The erosion on the Left was far less threatening. The PFP did well and much of the credit must go to the stylish leadership of Frederik van Zyl Slabbert, perhaps the most attractive figure in white politics. But the PFP's achievement was principally a consolidation of the English-speaking vote with no significant inroads into the Afrikaner electorate. The party will be better equipped to monitor and criticize the government's policies in parliament, although its leader has made it clear that he will play a constructive role if Mr. Botha embarks on a course of genuine reform.

The balance between verligtes and verkramptes ("reactionary") in the National Party was not appreciably altered by the election. Andries Treurnicht, the verkrampte leader, has consolidated his Transvaal base and remains the watchdog of apartheid orthodoxy within the party. During the campaign he declared that he had no differences with the Prime Minister over the essentials of party policy, a double-edged compliment for a leader who values party unity but also sees himself as a reformer. There seems little doubt that Mr. Botha would welcome an opportunity of ditching Dr. Treurnicht if it could be done smoothly and with a minimum of damage to the party. But the Transvaal leader is a cautious politician and aware that the rightward swing in Afrikanerdom is an endorsement of his own verkrampte beliefs, if not of the National Party itself. He also knows that his power to curb any reformist or autocratic tendencies on the part of the leadership is considerably greater for the foreseeable future if he remains in the party.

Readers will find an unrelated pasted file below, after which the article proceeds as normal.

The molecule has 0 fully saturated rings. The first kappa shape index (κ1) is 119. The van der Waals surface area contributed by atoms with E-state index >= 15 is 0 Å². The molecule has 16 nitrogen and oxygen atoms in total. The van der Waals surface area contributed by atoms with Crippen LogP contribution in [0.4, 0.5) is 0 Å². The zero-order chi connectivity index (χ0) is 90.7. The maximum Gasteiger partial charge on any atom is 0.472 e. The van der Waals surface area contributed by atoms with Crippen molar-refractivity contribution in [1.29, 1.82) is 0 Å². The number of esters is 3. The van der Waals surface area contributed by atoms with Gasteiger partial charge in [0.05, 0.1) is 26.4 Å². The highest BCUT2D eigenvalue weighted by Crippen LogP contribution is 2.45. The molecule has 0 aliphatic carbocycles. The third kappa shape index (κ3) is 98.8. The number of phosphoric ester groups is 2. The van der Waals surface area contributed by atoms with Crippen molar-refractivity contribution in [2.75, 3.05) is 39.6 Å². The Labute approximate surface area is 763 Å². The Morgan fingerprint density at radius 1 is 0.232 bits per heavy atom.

There are those who, despite the reactionary trends in Afrikaner politics, believe that apartheid is being steadily undermined by other factors. In addition to the erosive effects of burgeoning black labor and consumer power, they cite the modern Afrikaner's loss of faith in the system and the government's reformist intentions. It is true that many Afrikaners no longer defend apartheid and some failures have been openly admitted-for example, the seemingly hopeless long-term economic prospects of the homelands and the unstaunchable flow of blacks into white areas. But a partial failure of faith does not mean apostasy (although it might if another prophet were in sight). Unfortunately, most Afrikaners cannot envisage an acceptable alternative to apartheid that would ensure their survival as a nation. Most of them reject the PFP's federal power-sharing concept. And all too many agree with the basic HNP argument, that once you start unraveling the system the whole thing will fall apart.

That is Mr. Botha's dilemma. Since he became Prime Minister, he has been represented in the West as a reformer, a man of vision who is eager to dismantle apartheid if only the right-wingers in and outside the party would let him. He is, of course, nothing of the kind. He is an experienced party politician, of limited imagination and charisma, who is prepared to take some risks to modernize the system but who, at the age of 65, has no intention of becoming an Afrikaner Samson bringing the temple of apartheid crashing down around his ears.